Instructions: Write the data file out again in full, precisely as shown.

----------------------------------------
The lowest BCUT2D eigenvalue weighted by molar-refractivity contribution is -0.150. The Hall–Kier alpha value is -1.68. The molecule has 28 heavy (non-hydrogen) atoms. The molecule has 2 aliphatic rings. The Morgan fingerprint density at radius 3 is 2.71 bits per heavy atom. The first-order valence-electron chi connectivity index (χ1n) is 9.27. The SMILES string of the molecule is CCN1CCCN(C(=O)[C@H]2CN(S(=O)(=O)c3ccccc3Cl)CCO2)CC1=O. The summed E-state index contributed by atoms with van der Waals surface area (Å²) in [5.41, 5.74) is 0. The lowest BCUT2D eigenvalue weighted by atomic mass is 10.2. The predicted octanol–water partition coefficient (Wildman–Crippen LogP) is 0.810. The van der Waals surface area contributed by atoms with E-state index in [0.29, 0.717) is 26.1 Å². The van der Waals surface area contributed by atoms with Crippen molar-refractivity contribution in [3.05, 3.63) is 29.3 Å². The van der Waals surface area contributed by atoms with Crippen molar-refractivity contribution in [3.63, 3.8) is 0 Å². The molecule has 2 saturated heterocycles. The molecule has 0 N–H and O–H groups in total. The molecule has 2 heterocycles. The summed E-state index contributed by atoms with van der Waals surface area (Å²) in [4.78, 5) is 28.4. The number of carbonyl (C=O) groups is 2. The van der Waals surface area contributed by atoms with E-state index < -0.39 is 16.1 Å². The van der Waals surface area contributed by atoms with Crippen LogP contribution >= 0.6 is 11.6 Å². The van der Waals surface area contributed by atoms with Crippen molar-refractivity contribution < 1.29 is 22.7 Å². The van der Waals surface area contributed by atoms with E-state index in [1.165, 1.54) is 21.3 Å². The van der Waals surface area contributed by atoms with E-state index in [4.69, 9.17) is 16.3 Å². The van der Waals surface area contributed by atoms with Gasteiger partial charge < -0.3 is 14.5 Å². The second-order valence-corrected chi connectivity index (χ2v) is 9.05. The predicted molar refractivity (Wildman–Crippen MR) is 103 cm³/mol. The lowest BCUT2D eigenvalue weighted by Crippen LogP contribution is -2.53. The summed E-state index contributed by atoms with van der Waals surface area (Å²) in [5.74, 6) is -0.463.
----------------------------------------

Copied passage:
The lowest BCUT2D eigenvalue weighted by molar-refractivity contribution is -0.150. The Hall–Kier alpha value is -1.68. The molecule has 28 heavy (non-hydrogen) atoms. The molecule has 2 aliphatic rings. The Morgan fingerprint density at radius 3 is 2.71 bits per heavy atom. The first-order valence-electron chi connectivity index (χ1n) is 9.27. The SMILES string of the molecule is CCN1CCCN(C(=O)[C@H]2CN(S(=O)(=O)c3ccccc3Cl)CCO2)CC1=O. The summed E-state index contributed by atoms with van der Waals surface area (Å²) in [5.41, 5.74) is 0. The lowest BCUT2D eigenvalue weighted by atomic mass is 10.2. The predicted octanol–water partition coefficient (Wildman–Crippen LogP) is 0.810. The van der Waals surface area contributed by atoms with E-state index in [0.29, 0.717) is 26.1 Å². The van der Waals surface area contributed by atoms with Crippen molar-refractivity contribution in [3.05, 3.63) is 29.3 Å². The van der Waals surface area contributed by atoms with Crippen molar-refractivity contribution in [3.63, 3.8) is 0 Å². The molecule has 2 saturated heterocycles. The molecule has 0 N–H and O–H groups in total. The molecule has 2 heterocycles. The summed E-state index contributed by atoms with van der Waals surface area (Å²) in [4.78, 5) is 28.4. The number of carbonyl (C=O) groups is 2. The van der Waals surface area contributed by atoms with E-state index < -0.39 is 16.1 Å². The van der Waals surface area contributed by atoms with Crippen LogP contribution >= 0.6 is 11.6 Å². The van der Waals surface area contributed by atoms with Crippen molar-refractivity contribution < 1.29 is 22.7 Å². The van der Waals surface area contributed by atoms with E-state index in [1.165, 1.54) is 21.3 Å². The van der Waals surface area contributed by atoms with E-state index in [4.69, 9.17) is 16.3 Å². The van der Waals surface area contributed by atoms with Gasteiger partial charge < -0.3 is 14.5 Å². The second-order valence-corrected chi connectivity index (χ2v) is 9.05. The predicted molar refractivity (Wildman–Crippen MR) is 103 cm³/mol. The lowest BCUT2D eigenvalue weighted by Crippen LogP contribution is -2.53. The summed E-state index contributed by atoms with van der Waals surface area (Å²) in [5.74, 6) is -0.463.